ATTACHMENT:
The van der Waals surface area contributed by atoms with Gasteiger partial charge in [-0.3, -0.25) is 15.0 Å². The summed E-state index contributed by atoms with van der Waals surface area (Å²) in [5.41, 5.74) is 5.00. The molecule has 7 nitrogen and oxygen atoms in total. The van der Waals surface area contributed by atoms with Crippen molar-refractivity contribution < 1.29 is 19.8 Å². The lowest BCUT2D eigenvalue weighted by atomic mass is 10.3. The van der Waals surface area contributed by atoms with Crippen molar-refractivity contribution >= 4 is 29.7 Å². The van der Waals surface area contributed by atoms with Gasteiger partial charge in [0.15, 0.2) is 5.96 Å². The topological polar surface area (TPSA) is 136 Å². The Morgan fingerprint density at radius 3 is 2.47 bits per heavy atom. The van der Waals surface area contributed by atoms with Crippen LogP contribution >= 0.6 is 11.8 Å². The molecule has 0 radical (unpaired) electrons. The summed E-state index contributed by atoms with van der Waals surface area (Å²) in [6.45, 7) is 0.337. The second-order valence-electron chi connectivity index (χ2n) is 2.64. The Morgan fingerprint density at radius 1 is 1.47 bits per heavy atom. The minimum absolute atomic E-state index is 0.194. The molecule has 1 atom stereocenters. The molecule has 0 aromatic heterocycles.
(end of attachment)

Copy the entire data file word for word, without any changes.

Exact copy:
The van der Waals surface area contributed by atoms with Gasteiger partial charge in [-0.3, -0.25) is 15.0 Å². The summed E-state index contributed by atoms with van der Waals surface area (Å²) in [5.41, 5.74) is 5.00. The molecule has 7 nitrogen and oxygen atoms in total. The van der Waals surface area contributed by atoms with Crippen molar-refractivity contribution < 1.29 is 19.8 Å². The lowest BCUT2D eigenvalue weighted by atomic mass is 10.3. The van der Waals surface area contributed by atoms with Crippen molar-refractivity contribution >= 4 is 29.7 Å². The van der Waals surface area contributed by atoms with Gasteiger partial charge in [0.15, 0.2) is 5.96 Å². The topological polar surface area (TPSA) is 136 Å². The Morgan fingerprint density at radius 3 is 2.47 bits per heavy atom. The van der Waals surface area contributed by atoms with Crippen LogP contribution >= 0.6 is 11.8 Å². The molecule has 0 radical (unpaired) electrons. The summed E-state index contributed by atoms with van der Waals surface area (Å²) in [6.45, 7) is 0.337. The second-order valence-electron chi connectivity index (χ2n) is 2.64. The Morgan fingerprint density at radius 1 is 1.47 bits per heavy atom. The minimum absolute atomic E-state index is 0.194. The molecule has 1 atom stereocenters. The molecule has 0 aromatic heterocycles.